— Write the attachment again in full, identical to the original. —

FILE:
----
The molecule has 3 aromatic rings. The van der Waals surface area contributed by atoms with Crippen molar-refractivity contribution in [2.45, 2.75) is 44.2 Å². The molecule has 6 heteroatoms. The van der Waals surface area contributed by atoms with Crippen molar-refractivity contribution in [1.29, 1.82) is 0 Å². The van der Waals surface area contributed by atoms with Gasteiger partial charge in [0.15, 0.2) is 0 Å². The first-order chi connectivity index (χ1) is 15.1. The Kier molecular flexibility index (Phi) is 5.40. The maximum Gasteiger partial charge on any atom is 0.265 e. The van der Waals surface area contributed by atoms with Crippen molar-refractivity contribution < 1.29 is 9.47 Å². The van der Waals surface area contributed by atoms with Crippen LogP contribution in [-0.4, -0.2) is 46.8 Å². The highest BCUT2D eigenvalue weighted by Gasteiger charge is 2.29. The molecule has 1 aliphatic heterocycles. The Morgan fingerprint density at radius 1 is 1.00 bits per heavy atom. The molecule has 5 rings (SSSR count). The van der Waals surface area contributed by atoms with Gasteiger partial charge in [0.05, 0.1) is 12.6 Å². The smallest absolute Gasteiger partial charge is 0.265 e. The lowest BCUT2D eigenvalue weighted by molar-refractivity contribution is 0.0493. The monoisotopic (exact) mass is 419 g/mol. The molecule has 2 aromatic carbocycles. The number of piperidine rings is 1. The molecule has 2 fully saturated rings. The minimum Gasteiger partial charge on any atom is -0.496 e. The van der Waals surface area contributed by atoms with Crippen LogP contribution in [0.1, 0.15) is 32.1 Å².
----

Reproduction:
The molecule has 3 aromatic rings. The van der Waals surface area contributed by atoms with Crippen molar-refractivity contribution in [2.45, 2.75) is 44.2 Å². The molecule has 6 heteroatoms. The van der Waals surface area contributed by atoms with Crippen molar-refractivity contribution in [1.29, 1.82) is 0 Å². The van der Waals surface area contributed by atoms with Gasteiger partial charge in [0.15, 0.2) is 0 Å². The first-order chi connectivity index (χ1) is 15.1. The Kier molecular flexibility index (Phi) is 5.40. The maximum Gasteiger partial charge on any atom is 0.265 e. The van der Waals surface area contributed by atoms with Crippen molar-refractivity contribution < 1.29 is 9.47 Å². The van der Waals surface area contributed by atoms with Crippen LogP contribution in [-0.4, -0.2) is 46.8 Å². The highest BCUT2D eigenvalue weighted by Gasteiger charge is 2.29. The molecule has 1 aliphatic heterocycles. The Morgan fingerprint density at radius 1 is 1.00 bits per heavy atom. The molecule has 5 rings (SSSR count). The van der Waals surface area contributed by atoms with Gasteiger partial charge in [0.05, 0.1) is 12.6 Å². The smallest absolute Gasteiger partial charge is 0.265 e. The lowest BCUT2D eigenvalue weighted by molar-refractivity contribution is 0.0493. The monoisotopic (exact) mass is 419 g/mol. The molecule has 2 aromatic carbocycles. The number of piperidine rings is 1. The molecule has 2 fully saturated rings. The minimum Gasteiger partial charge on any atom is -0.496 e. The van der Waals surface area contributed by atoms with Crippen LogP contribution in [0.1, 0.15) is 32.1 Å².